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Archives - Pancreatic Cancer? There's an App for That
Pancreatic Cancer? There's an App for That
Date: February 1, 2012
Student users of the new iPad tool can scroll quickly through both gross (above) and microscopic images.
New teaching tool finds a wide audience through iTunes store.
Pancreatic cancer, which kills 95 percent of patients within five years of diagnosis, is one of the most difficult cancers to diagnose. A gland of infiltrating cancer in the pancreas often looks like normal tissue. Moreover, for years, pancreas surgery was not done at many hospitals, and at many institutions, pathologists have little experience diagnosing pancreatic tumors.
Now, thanks to a collaborative effort between Hopkins’ departments of Pathology and Art as Applied to Medicine, physicians and medical residents have a new, free tool to help teach them to better diagnose cancer and other tumors in the pancreas. The tool, the Johns Hopkins Atlas of Pancreatic Pathology, is an iPad application that enables users to search more than 1,400 high-resolution pancreatic images and go through an interactive decision algorithm showing nine major tumor types.
“This is the first interactive teaching app in pathology,” says surgical pathologist Ralph H. Hruban, director of the Sol Goldman Pancreatic Cancer Research Center. “With a book, you can show only one facet of a tumor since there’s usually just one example because of space considerations. There’s so much more flexibility with this technology.”
Via the touch screen, users can enter the algorithm at any point in the decision tree, quickly scroll through both gross and microscopic images in the atlas, read a caption for each image, view images individually or side by side, create their own image albums, and search by key word and diagnostic feature. Users can also take a quiz of 166 multiple-choice questions to test what they’ve learned.
The application began as the master’s thesis project of medical illustrator Bona Kim, a student in Art as Applied to Medicine, and is intended as a teaching tool, not a means of diagnosis. Working with her advisor, associate professor Corinne Sandone, Kim created the instructional design, adapted the algorithm to fit the iPad interface, and produced 26 original illustrations. Pathologist Toby Cornish organized and managed the database of images and wrote descriptions. The images come mostly from boxes of slides Hruban has collected over the past 20 years.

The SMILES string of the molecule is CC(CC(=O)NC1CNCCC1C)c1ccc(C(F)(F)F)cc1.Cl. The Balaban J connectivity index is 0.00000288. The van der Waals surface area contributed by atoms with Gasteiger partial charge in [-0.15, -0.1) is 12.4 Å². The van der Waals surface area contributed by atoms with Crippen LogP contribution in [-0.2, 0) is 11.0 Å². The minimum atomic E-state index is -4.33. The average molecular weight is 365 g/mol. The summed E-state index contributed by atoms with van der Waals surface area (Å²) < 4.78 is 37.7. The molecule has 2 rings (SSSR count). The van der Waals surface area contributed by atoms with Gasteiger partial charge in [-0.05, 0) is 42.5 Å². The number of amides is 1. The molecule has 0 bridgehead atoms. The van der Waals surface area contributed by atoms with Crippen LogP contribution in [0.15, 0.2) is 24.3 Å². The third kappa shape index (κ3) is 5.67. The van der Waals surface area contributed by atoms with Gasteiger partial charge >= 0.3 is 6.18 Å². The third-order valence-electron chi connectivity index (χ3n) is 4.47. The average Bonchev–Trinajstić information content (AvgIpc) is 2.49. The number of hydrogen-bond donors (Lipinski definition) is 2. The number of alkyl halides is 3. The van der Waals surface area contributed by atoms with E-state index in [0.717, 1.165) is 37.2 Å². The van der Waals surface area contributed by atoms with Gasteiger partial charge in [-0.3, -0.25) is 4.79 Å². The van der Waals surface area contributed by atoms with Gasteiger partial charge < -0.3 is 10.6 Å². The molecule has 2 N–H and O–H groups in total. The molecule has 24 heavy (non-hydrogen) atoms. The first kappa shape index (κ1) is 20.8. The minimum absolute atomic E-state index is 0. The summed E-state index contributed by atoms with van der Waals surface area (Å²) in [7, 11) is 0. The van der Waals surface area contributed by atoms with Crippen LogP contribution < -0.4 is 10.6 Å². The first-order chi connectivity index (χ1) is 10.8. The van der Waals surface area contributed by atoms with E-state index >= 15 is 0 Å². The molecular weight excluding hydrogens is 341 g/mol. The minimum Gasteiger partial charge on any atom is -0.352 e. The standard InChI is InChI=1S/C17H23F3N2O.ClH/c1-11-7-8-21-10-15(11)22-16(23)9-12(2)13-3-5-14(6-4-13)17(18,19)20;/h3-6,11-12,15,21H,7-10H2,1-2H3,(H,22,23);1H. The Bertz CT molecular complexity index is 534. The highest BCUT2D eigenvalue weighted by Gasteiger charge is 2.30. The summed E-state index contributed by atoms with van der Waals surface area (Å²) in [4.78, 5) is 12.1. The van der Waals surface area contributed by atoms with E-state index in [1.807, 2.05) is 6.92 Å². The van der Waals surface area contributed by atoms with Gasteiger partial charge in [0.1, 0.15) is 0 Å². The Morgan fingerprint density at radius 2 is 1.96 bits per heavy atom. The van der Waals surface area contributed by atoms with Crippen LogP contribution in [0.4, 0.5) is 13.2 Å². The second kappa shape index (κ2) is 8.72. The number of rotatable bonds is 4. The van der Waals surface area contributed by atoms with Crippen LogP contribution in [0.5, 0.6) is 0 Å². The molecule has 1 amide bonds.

The researchers released the application in October and made it available for free through the iTunes store. In the first two weeks, it was downloaded nearly 2,000 times by users in more than 20 countries. “I was just a student and I didn’t even think this product would be in actual use,” says Kim. “But some medical schools are even using it.”
The app is also proving useful to another audience: “The app was meant to help young doctors, but I think it is a terrific way to help patients understand their disease and the decisions we make to determine their treatment,” notes Mark Talmonti, chair of the department of surgery at the University of Chicago Pritzker School of Medicine.
Kim is working on six animations for the app that show how a pancreatic tumor progresses. Plans are also in the works to create versions for other tablet computers, as well as a Web-based version.